Halacha for Wednesday 16 Kislev 5784 November 29 2023

Chanukah Candles- “I Prepare a Candle for My Anointed One”

Next Thursday night will mark the beginning of Chanukah. May Hashem bestow it upon us for goodness and blessing.

What is Chanukah?
The miracles and laws of the days of Chanukah are not recorded in the Mishnayot or other Tannaic writings and we do not have a “Masechet Chanukah” as we do for (almost) all other Jewish holidays. We therefore do not find these laws delineated in the Mishnah (besides for certain minor references to Chanukah in Masechet Bikkurim about when Bikkurim are brought, in Masechet Rosh Hashanah regarding witnesses for sanctification of the New Moon, and in Masechet Baba Kama regarding Chanukah candles causing damage). Nevertheless, the primary place the Sages of the Talmud discussed this topic is in Masechet Shabbat (21b and on) where the Gemara discusses the laws of Chanukah and the essence of these days. Let us now quote the words of the Gemara:

“What is Chanukah? Our Sages taught: On the twenty-fifth of Kislev, the eight days of Chanukah begin during which it is forbidden to fast or eulogize. When the Assyrian-Greeks entered the sanctuary (of the Bet Hamikdash), they defiled all the oils in the sanctuary. When the Hashmonai family overcame them and were victorious, they found only one container of oil with the seal of the Kohen Gadol intact and it was only sufficient to light for one day. A miracle happened and it remained lit for eight days. The next year, these days were established and designated as holidays with praise and thanksgiving to Hashem.”

The Primary Enactment of Lighting the Candles
Thus, although many miracles occurred during that time, the primary Mitzvah during Chanukah is lighting the candles in commemoration of the miracle which took place with the flask of oil that remained lit for eight days until they could procure some new pure oil. This is why we light candles every night during the eight days of Chanukah.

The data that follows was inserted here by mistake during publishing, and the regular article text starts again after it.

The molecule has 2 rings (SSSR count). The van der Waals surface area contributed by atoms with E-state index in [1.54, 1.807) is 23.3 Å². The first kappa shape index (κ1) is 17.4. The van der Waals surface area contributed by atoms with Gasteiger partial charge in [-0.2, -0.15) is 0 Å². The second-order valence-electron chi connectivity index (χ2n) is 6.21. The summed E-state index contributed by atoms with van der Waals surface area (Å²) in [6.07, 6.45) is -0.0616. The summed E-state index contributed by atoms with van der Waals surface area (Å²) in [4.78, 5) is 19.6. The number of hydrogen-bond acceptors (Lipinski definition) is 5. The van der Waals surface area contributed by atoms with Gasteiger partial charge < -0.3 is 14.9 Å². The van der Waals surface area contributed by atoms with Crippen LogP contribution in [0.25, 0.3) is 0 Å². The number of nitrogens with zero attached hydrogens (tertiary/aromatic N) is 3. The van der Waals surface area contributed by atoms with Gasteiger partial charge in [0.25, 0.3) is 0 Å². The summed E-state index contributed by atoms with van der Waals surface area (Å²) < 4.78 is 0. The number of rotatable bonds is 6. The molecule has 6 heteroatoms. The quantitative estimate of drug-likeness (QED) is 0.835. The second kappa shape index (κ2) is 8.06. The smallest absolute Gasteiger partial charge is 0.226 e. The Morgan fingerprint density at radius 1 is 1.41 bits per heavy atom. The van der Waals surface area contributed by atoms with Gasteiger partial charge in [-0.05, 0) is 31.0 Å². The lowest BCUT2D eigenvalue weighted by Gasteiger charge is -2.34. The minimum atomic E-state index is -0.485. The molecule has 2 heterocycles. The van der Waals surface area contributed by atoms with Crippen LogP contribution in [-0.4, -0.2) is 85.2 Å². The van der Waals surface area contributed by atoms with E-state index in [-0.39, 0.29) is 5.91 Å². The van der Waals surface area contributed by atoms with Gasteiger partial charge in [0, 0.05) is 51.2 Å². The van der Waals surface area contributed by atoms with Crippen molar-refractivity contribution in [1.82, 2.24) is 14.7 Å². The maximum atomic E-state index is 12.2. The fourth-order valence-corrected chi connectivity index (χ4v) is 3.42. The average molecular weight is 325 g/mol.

An Exalted Miracle
The question is though, how could the Hashmonaim fill the Menorah with such a large amount of oil on the first night of Chanukah while intending to be the recipients of a miracle when we know that one may not rely on miracles?! The same question applies to the war, in that, how could they go out to wage war against an army that was so much more numerous than them when one may not rely on miracles?

Maran zt”l derived from here (in his Derashot) that although one should not pray for a miracle, nevertheless, when praying for the entire Jewish nation, one may pray to Hashem that He act with us in a miraculous manner, for the very existence of the Jewish nation is supernatural. It is therefore permissible to pray for a miracle when praying for the entirety of the Jewish nation. It is for this reason that the Hashmonaim were so confident Hashem would perform a miracle for them, both with regards to the war and with regards to the oil.

All of these things show how dear the Jewish nation is to Hashem. Thus, during the days of Chanukah when we praise Hashem for the miracles he performed for us so many years ago, we must likewise remember how beloved we are to Hashem and this is just as true in our generation when we enjoy Hashem’s divine protection as we dwell in a land surrounded by fierce enemies who wish to destroy us but Hashem continues to protect us!

“I Have Prepared a Candle for My Anointed One”
We must be aware that the Chanukah candle-lighting is full of deep lofty secrets according to Kabbalah. Maran Ha’Chida, in his Sefer Chomat Anach (Tehillim 132), quotes the words of Rabbeinu Menachem Azarya of Pano who explains the verse, “I have prepared a candle for my anointed one” (“Mashiach”) that this represents the Mitzvot of M’ilah, Sh’abbat, Y’om Tov, and Ch’anukah, all the Heavenly lights will shine in the upper realms, including the last Yod of the words “Meshichi” which represents the kingdom of Mashiach, which will be revealed speedily, Amen!

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